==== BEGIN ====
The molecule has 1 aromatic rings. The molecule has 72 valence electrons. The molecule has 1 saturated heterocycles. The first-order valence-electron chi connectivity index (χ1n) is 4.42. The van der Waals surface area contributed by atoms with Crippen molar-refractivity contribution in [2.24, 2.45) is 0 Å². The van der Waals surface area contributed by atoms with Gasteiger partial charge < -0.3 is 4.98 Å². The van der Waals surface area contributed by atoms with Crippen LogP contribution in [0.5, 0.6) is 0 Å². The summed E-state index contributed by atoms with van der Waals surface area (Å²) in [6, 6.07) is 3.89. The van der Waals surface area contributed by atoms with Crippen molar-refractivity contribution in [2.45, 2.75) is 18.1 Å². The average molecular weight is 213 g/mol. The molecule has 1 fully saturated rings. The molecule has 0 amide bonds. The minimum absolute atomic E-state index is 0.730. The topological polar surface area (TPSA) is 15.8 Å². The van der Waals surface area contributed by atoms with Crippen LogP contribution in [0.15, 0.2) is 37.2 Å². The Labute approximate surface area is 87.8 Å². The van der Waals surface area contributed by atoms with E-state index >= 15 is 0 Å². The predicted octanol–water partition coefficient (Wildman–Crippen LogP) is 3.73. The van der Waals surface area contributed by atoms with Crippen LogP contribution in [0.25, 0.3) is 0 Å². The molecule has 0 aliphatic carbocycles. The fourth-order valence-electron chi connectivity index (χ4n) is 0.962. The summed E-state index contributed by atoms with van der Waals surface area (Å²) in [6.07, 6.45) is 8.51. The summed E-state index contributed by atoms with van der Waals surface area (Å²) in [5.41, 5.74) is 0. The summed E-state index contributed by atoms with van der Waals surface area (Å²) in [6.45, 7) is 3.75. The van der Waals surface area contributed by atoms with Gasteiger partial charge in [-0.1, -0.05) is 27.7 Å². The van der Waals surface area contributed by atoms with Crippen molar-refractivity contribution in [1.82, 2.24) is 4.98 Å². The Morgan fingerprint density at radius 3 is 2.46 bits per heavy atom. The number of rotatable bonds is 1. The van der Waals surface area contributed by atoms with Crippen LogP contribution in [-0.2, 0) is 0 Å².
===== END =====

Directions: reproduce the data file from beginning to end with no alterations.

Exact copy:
The molecule has 1 aromatic rings. The molecule has 72 valence electrons. The molecule has 1 saturated heterocycles. The first-order valence-electron chi connectivity index (χ1n) is 4.42. The van der Waals surface area contributed by atoms with Crippen molar-refractivity contribution in [2.24, 2.45) is 0 Å². The van der Waals surface area contributed by atoms with Gasteiger partial charge < -0.3 is 4.98 Å². The van der Waals surface area contributed by atoms with Crippen LogP contribution in [0.5, 0.6) is 0 Å². The summed E-state index contributed by atoms with van der Waals surface area (Å²) in [6, 6.07) is 3.89. The van der Waals surface area contributed by atoms with Crippen molar-refractivity contribution in [2.45, 2.75) is 18.1 Å². The average molecular weight is 213 g/mol. The molecule has 1 fully saturated rings. The molecule has 0 amide bonds. The minimum absolute atomic E-state index is 0.730. The topological polar surface area (TPSA) is 15.8 Å². The van der Waals surface area contributed by atoms with Crippen LogP contribution in [0.15, 0.2) is 37.2 Å². The Labute approximate surface area is 87.8 Å². The van der Waals surface area contributed by atoms with E-state index >= 15 is 0 Å². The predicted octanol–water partition coefficient (Wildman–Crippen LogP) is 3.73. The van der Waals surface area contributed by atoms with Crippen LogP contribution in [0.25, 0.3) is 0 Å². The molecule has 0 aliphatic carbocycles. The fourth-order valence-electron chi connectivity index (χ4n) is 0.962. The summed E-state index contributed by atoms with van der Waals surface area (Å²) in [6.07, 6.45) is 8.51. The summed E-state index contributed by atoms with van der Waals surface area (Å²) in [5.41, 5.74) is 0. The summed E-state index contributed by atoms with van der Waals surface area (Å²) in [6.45, 7) is 3.75. The van der Waals surface area contributed by atoms with Gasteiger partial charge in [-0.1, -0.05) is 27.7 Å². The van der Waals surface area contributed by atoms with Crippen molar-refractivity contribution in [1.82, 2.24) is 4.98 Å². The Morgan fingerprint density at radius 3 is 2.46 bits per heavy atom. The number of rotatable bonds is 1. The van der Waals surface area contributed by atoms with Crippen LogP contribution in [-0.2, 0) is 0 Å².